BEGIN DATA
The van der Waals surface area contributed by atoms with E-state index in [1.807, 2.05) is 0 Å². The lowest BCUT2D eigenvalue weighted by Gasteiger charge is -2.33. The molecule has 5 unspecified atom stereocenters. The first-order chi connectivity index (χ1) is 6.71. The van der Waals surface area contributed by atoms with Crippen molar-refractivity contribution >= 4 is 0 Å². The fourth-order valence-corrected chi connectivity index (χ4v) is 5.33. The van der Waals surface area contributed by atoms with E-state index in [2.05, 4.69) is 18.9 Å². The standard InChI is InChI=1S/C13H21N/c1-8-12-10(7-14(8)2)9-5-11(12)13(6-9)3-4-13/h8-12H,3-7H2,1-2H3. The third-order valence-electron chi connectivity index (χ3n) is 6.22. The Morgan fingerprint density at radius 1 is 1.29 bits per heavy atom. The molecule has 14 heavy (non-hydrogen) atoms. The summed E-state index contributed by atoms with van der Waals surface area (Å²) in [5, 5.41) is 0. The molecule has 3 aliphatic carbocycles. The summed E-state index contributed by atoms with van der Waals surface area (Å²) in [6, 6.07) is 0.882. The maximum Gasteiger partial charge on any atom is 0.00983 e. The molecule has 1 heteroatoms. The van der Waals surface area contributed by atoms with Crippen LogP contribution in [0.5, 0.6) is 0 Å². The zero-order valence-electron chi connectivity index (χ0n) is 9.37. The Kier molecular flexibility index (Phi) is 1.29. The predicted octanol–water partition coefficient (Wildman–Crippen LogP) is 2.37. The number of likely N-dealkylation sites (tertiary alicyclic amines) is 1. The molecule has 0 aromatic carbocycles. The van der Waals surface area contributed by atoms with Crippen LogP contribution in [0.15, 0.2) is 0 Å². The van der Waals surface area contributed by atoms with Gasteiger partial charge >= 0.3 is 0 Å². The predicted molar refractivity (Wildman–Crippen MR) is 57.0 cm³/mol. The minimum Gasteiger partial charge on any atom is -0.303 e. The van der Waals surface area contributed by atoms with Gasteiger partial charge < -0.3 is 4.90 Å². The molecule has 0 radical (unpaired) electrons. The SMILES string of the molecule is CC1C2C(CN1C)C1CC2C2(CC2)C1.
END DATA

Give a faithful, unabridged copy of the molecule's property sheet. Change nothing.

The van der Waals surface area contributed by atoms with E-state index in [1.807, 2.05) is 0 Å². The lowest BCUT2D eigenvalue weighted by Gasteiger charge is -2.33. The molecule has 5 unspecified atom stereocenters. The first-order chi connectivity index (χ1) is 6.71. The van der Waals surface area contributed by atoms with Crippen molar-refractivity contribution >= 4 is 0 Å². The fourth-order valence-corrected chi connectivity index (χ4v) is 5.33. The van der Waals surface area contributed by atoms with E-state index in [2.05, 4.69) is 18.9 Å². The standard InChI is InChI=1S/C13H21N/c1-8-12-10(7-14(8)2)9-5-11(12)13(6-9)3-4-13/h8-12H,3-7H2,1-2H3. The third-order valence-electron chi connectivity index (χ3n) is 6.22. The Morgan fingerprint density at radius 1 is 1.29 bits per heavy atom. The molecule has 14 heavy (non-hydrogen) atoms. The summed E-state index contributed by atoms with van der Waals surface area (Å²) in [5, 5.41) is 0. The molecule has 3 aliphatic carbocycles. The summed E-state index contributed by atoms with van der Waals surface area (Å²) in [6, 6.07) is 0.882. The maximum Gasteiger partial charge on any atom is 0.00983 e. The molecule has 1 heteroatoms. The van der Waals surface area contributed by atoms with Crippen LogP contribution in [0.5, 0.6) is 0 Å². The zero-order valence-electron chi connectivity index (χ0n) is 9.37. The Kier molecular flexibility index (Phi) is 1.29. The predicted octanol–water partition coefficient (Wildman–Crippen LogP) is 2.37. The number of likely N-dealkylation sites (tertiary alicyclic amines) is 1. The molecule has 0 aromatic carbocycles. The van der Waals surface area contributed by atoms with Crippen LogP contribution in [0.15, 0.2) is 0 Å². The van der Waals surface area contributed by atoms with Gasteiger partial charge >= 0.3 is 0 Å². The predicted molar refractivity (Wildman–Crippen MR) is 57.0 cm³/mol. The minimum Gasteiger partial charge on any atom is -0.303 e. The van der Waals surface area contributed by atoms with Gasteiger partial charge < -0.3 is 4.90 Å². The molecule has 0 radical (unpaired) electrons. The SMILES string of the molecule is CC1C2C(CN1C)C1CC2C2(CC2)C1.